However I must leave the reconstruction to one side for a moment because to understand this shard fully I need to take it back in time. I need to see it first as part of the collection in the museum stores, stowed away in a box with hundreds and thousands of other pieces. I need to see it being assessed and given its reference number (visible beneath its rim). I need to take it back to the day it was pulled from out the ground in 1985 in the area of the Trill Mill Stream in St. Aldates where it had lain in the dark for perhaps as long as 500 years. Half a millennium in which time its original colour was changed by it being in the waterlogged ground. Was it broken in the ground, or thrown away because it was broken already? Either way this fragment has been an object in its own right for several hundred years.

[the rings are testament to this other complete object]

How it ended up in the ground I cannot say, but I can speculate that it was broken before it went in. There is evidence of burning on the surface of the shard (although one must be careful as the discolouration could be confused with burning). Perhaps this points to its main use – as a utilitarian piece of pottery used for heating food or drink? Whatever the answer, I can perhaps surmise that the fragment has had contact with fire. Perhaps that’s why it broke?

Certainly it was broken and it broke at a specific moment in time. The edges of the shard therefore reflect and illustrate this very specific moment in time. There is a sound associated with those edges; a sound I can feel when running a finger over the surface.

There is then within this single shard, evidence of two distinct time spans: 1) the staining caused by it being buried in the ground for several hundred years and 2) the moment it broke – a second in time several hundred years ago. There is also therefore a sonic quality to the shard in relation to these two periods of time 1) the long sound of silence and 2) the short sound of a break (one can also imagine that this breakage came with other sounds – perhaps that of the person responsible for breaking it?).

[what other sounds were there at this moment in the city?]

Before the breakage, this fragment was part of a bigger object which we can speculate was used over a given period of time – how long exactly we can’t be sure, but we can imagine it being used in a mediaeval house - perhaps as part of its everyday activity. But what did it hold? What was it used for? Whatever the answer to these questions we can say that it held something and was used by people in the mediaeval period.

I have described the ridges and the grooves on the inside of the shard which tell us that this piece of pottery was made on a wheel. It was thrown. The rings are evidence not only of the movement of the wheel but of the person who made the pot. The wheel would have been turned by hand by the potter and then using his hands he could have drawn the clay up to make the pot. Every groove shows the movement and the physical presence of the potter.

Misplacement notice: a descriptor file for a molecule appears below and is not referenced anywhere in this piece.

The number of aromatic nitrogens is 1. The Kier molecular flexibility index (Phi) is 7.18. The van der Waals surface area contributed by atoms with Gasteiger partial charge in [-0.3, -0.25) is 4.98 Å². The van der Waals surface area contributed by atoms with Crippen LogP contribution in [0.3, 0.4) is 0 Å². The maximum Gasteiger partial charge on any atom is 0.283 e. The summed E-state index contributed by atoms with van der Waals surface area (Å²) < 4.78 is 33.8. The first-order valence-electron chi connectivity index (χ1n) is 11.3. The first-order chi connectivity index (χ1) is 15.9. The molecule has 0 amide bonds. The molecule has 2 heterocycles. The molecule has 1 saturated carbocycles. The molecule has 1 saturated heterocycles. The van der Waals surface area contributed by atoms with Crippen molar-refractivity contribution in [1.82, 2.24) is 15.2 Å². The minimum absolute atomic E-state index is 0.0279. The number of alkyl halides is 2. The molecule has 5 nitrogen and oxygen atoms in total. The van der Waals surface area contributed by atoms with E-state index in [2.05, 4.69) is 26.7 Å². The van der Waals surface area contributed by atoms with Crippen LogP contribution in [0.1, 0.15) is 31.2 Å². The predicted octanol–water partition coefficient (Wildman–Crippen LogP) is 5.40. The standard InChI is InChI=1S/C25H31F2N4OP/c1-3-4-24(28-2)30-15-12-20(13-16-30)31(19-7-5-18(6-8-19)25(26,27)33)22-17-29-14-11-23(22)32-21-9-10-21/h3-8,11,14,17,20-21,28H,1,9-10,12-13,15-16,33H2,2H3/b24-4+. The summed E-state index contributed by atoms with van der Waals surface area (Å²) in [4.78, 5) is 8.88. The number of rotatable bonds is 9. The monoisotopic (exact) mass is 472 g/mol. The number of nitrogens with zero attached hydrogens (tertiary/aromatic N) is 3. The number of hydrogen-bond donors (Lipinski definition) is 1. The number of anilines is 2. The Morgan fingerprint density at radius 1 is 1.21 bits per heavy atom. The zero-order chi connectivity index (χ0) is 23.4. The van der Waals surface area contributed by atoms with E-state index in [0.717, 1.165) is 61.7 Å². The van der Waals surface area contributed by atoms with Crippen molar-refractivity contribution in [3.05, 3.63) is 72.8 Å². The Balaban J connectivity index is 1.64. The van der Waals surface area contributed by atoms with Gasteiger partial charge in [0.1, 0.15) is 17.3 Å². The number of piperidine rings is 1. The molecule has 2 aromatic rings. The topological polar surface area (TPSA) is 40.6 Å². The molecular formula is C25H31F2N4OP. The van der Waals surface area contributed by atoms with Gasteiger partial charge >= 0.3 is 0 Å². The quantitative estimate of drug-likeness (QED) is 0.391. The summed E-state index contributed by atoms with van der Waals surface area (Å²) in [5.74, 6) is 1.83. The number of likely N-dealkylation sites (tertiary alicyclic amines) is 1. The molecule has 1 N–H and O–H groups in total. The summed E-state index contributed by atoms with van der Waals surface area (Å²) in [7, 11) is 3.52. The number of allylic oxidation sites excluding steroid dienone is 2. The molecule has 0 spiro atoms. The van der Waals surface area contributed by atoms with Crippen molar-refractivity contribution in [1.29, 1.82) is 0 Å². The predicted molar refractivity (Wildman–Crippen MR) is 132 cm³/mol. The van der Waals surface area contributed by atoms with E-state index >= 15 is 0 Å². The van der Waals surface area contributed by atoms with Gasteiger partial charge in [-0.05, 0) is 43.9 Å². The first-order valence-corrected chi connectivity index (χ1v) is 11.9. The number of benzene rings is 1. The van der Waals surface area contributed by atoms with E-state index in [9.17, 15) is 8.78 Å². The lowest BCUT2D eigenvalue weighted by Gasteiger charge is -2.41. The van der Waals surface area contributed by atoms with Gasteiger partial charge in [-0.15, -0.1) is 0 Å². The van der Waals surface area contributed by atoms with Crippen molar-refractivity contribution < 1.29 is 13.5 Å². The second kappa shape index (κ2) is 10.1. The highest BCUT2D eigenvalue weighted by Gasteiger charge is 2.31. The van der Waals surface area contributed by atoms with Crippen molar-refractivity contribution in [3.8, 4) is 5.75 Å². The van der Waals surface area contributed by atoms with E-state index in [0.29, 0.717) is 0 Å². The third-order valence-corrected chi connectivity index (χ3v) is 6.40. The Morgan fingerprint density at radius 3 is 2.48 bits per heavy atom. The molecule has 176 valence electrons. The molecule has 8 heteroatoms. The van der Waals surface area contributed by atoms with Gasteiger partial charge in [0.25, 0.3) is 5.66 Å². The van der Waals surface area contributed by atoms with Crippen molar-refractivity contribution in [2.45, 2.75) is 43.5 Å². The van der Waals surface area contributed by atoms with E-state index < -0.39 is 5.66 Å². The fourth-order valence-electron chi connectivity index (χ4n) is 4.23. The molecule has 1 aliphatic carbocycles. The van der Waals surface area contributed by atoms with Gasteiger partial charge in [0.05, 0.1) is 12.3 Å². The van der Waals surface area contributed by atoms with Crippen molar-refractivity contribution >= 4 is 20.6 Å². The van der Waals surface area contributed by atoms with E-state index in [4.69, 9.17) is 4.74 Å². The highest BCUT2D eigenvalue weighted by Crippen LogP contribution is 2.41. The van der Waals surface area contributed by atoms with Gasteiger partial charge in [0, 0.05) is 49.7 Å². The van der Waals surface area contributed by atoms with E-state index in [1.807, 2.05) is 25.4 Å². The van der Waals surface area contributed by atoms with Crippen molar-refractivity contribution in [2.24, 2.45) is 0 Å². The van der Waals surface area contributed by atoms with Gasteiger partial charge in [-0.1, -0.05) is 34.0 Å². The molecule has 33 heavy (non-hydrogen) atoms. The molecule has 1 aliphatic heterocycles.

[I’m reminded of a record player, with the needle drawn over the surface of the record, replaying a sound that has already happened. In a sense this shard reveals to us something that has already happened – not through the fact of the pot (as a whole) but rather the physical gestures of the potter. Drawing my fingers over the ridges and the grooves and keeping my eyes closed, listening to the everyday things going on around me, I can begin to find a window into the mediaeval world – not by sight, but by tough].

Having described the two sounds associated with this fragment (silence and the break) as well as the two time-spans (the moment in time that it broke and the few hundred years it was buried beneath the ground) I can also add to that this sense of movement; the wheel being turned, the wheel turning, the clay being pulled up into shape and the physical presence and skill of the potter. Through touching the object we can make a physical connection with an anonymous individual who lived between the 13th and 15th centuries. We can make a physical connection with a time. Just what was happening when those rings were made? It’s almost as if what was happening at the time has been recorded in these grooves – including the thoughts of the potter himself.

With this piece of pottery therefore we can go back even further, for the shard is evidence of the pot and the pot is evidence of the skill of the potter – skill which was no doubt learned over a long period of time, passed down from other potters. It is evidence of an exchange between people in the mediaeval period. It is evidence of dialogue.

In terms of the fragment’s materiality we can also think about what it is made from. I think of the piece of clay sitting on the potters wheel, without shape, inert. Only through the intervention of the potter, through his eyes and his hands and through the skills he has learned over time could this piece of clay have become shaped into the pot of which this shard was a part. The question arises; what about the other parts of the pot? What happened to them? Perhaps they are hidden away somewhere in other boxes in the museum stores, or still buried somewhere in the ground. Perhaps like so much of the world from which this fragment originates they have been lost altogether?